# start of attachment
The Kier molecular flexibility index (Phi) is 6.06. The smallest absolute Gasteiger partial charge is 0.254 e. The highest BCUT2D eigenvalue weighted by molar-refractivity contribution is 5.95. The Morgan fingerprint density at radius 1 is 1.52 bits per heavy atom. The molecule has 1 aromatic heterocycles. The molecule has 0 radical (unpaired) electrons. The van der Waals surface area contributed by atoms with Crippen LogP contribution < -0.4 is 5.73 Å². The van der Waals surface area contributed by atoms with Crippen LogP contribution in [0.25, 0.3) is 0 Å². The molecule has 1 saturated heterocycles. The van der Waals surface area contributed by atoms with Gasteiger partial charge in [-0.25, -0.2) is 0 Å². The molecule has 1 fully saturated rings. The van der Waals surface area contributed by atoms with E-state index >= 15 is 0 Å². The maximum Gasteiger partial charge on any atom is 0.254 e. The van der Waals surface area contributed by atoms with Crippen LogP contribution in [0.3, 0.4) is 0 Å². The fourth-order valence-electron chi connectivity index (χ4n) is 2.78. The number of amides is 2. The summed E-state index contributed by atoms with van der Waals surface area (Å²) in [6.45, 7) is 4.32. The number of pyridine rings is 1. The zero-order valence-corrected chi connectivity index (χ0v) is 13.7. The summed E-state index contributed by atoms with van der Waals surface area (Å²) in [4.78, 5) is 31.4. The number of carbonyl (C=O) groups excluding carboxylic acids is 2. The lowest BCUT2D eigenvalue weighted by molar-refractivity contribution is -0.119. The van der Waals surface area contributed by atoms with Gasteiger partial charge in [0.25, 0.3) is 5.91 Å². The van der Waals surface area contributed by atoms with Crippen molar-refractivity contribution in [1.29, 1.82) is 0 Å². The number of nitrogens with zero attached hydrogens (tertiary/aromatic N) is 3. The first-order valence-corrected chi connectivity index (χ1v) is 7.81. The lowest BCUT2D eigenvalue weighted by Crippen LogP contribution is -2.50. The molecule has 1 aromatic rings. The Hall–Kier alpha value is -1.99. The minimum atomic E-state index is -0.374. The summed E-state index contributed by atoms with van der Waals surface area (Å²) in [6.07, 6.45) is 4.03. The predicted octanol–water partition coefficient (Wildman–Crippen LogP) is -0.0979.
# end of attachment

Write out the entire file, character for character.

The Kier molecular flexibility index (Phi) is 6.06. The smallest absolute Gasteiger partial charge is 0.254 e. The highest BCUT2D eigenvalue weighted by molar-refractivity contribution is 5.95. The Morgan fingerprint density at radius 1 is 1.52 bits per heavy atom. The molecule has 1 aromatic heterocycles. The molecule has 0 radical (unpaired) electrons. The van der Waals surface area contributed by atoms with Crippen LogP contribution < -0.4 is 5.73 Å². The van der Waals surface area contributed by atoms with Crippen LogP contribution in [0.25, 0.3) is 0 Å². The molecule has 1 saturated heterocycles. The van der Waals surface area contributed by atoms with Gasteiger partial charge in [-0.25, -0.2) is 0 Å². The molecule has 1 fully saturated rings. The van der Waals surface area contributed by atoms with E-state index >= 15 is 0 Å². The maximum Gasteiger partial charge on any atom is 0.254 e. The van der Waals surface area contributed by atoms with Crippen LogP contribution in [0.3, 0.4) is 0 Å². The fourth-order valence-electron chi connectivity index (χ4n) is 2.78. The number of amides is 2. The summed E-state index contributed by atoms with van der Waals surface area (Å²) in [6.45, 7) is 4.32. The number of pyridine rings is 1. The zero-order valence-corrected chi connectivity index (χ0v) is 13.7. The summed E-state index contributed by atoms with van der Waals surface area (Å²) in [4.78, 5) is 31.4. The number of carbonyl (C=O) groups excluding carboxylic acids is 2. The lowest BCUT2D eigenvalue weighted by molar-refractivity contribution is -0.119. The van der Waals surface area contributed by atoms with Gasteiger partial charge in [0.25, 0.3) is 5.91 Å². The van der Waals surface area contributed by atoms with Crippen molar-refractivity contribution in [1.29, 1.82) is 0 Å². The number of nitrogens with zero attached hydrogens (tertiary/aromatic N) is 3. The first-order valence-corrected chi connectivity index (χ1v) is 7.81. The lowest BCUT2D eigenvalue weighted by Crippen LogP contribution is -2.50. The molecule has 1 aromatic rings. The Hall–Kier alpha value is -1.99. The minimum atomic E-state index is -0.374. The summed E-state index contributed by atoms with van der Waals surface area (Å²) in [6.07, 6.45) is 4.03. The predicted octanol–water partition coefficient (Wildman–Crippen LogP) is -0.0979.